The other two major grocers in the Sacramento region--Safeway Stores, Inc. (number two market share) and Save Mart, Inc. (number three market share) are fairly local guys as well. Safeway, which has about 21% of the region's grocery sales market share, has its corporate headquarters in the East Bay Area city of Pleasanton, which is only about 70 miles from Sacramento. Save Mart, which entered the Sacramento region market for the first time last year when it bought Albertsons' Northern California Division from an investment banking firm, is headquartered just 60 miles away in the Central Valley City of Modesto.
Between the three grocery chains--Raley's, Safeway and Save Mart--they control about 85% of the total grocery sales market share in the Sacramento market region. The remaining 15% share is split between Food-4-Less, a multi-store deep-disount warehouse format grocer, numerous independents, Longs Drugs, a couple Trader Joe's stores, and the one Whole Foods Market, Inc. store in the region, which is located in Sacramento. (Note: Whole Foods' is looking to add at least one, and maybe two stores in the region in the next two years.)
Union supermarket chains vs. non-union Fresh & Easy
Raleys, Safeway Stores and Save Mart also are union supermarket chains. On average, the three chains pay their full-time store-level retail clerks about $21.00 hour. Full-time means the clerks' have one full year of full-time hourly experience as a union grocery clerk. Part-timer pay ranges from about $12.00 hour -to- the $21.00 hour amount. The $12.00 hour is an entry-level wage for some positions, and it goes up in increments about every three months per the agreed upon contract between the grocery chains and the union. Nearly all store level workers with six months' to a year's experience make between $15.00 and $21.00 hour.
The union contract also provides store workers with one of the best medical insurance plans in the U.S. It is comprehensive, has lower than average employee contributions, doctors office co-pays and prescription drug out-of-pocket costs for the workers. The plan also offers very affordable dental, vision and mental health plans for reasonable employee contributions.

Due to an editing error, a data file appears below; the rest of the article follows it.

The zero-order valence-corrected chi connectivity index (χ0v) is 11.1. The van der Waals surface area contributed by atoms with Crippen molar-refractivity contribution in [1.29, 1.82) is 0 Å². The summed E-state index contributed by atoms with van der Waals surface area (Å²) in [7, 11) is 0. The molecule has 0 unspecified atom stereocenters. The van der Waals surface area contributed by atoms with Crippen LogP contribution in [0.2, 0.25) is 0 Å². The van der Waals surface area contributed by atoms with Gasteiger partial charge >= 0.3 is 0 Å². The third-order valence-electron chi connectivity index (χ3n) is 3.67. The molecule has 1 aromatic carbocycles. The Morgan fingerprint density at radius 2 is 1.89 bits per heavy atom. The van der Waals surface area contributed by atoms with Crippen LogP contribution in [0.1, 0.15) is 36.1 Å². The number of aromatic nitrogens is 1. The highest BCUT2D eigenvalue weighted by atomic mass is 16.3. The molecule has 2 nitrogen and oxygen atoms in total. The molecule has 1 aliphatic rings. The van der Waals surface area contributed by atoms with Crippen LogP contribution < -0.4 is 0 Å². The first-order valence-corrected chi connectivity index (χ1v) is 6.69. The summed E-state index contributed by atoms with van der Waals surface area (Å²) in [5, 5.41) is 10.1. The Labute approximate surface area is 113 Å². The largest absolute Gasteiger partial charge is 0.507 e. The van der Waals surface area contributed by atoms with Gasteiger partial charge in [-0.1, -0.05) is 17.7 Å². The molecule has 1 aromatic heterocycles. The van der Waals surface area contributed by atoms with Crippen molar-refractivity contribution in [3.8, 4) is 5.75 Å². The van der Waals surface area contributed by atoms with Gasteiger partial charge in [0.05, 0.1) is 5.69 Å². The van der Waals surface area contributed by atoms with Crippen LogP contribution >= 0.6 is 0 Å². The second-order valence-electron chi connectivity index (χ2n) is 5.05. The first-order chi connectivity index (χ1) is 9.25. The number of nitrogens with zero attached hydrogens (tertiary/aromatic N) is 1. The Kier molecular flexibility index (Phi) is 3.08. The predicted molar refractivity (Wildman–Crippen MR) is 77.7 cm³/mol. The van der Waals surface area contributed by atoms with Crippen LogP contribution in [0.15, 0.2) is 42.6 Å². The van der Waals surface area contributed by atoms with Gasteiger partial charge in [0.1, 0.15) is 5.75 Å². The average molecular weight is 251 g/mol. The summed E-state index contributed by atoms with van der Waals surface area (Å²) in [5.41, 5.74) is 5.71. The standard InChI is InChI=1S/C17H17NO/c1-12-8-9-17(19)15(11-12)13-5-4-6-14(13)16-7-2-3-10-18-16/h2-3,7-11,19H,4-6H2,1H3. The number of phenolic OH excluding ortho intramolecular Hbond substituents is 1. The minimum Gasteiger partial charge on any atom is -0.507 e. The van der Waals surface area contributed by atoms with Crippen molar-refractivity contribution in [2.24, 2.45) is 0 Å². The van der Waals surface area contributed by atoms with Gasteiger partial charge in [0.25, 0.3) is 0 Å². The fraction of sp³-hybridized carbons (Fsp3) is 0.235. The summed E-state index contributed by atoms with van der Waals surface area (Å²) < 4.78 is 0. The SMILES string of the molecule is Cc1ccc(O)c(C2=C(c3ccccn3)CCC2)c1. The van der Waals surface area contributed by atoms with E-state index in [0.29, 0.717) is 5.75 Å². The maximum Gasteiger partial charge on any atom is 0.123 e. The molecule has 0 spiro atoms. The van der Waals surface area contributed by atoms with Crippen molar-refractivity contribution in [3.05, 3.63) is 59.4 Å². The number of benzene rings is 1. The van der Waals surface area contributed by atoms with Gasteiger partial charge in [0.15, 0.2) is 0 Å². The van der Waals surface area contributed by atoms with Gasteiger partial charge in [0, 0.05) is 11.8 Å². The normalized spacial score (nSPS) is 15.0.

The union supermarkets also provide a career path for workers who choose to make a career out of the retail grocery industry and work at store-level for 25 -to- 30 years and then retire. The joint employer-union pension plan pays out about $3,500 -to- $4,000 month to union clerks who retire after 25 -to- 30 years in the industry. This is in addition to collecting monthly Social Security pension payments.
Employers make the largest contribution to the worker pension plan. Employees contribute a small percentage out of their paychecks every two weeks as well. Additionally, all three of these union grocery chains--Safeway, Raley's and Save Mart--offer some form of additional retirement plans on their own to workers. Safeway offers a discount stock-purchase plan, while Raley's and Save Mart offer profit-sharing-type programs, since both are privately-held companies. Save Mart has 255 stores throughout Northern and Central Califronia, and annual sales of about $6.5 billion.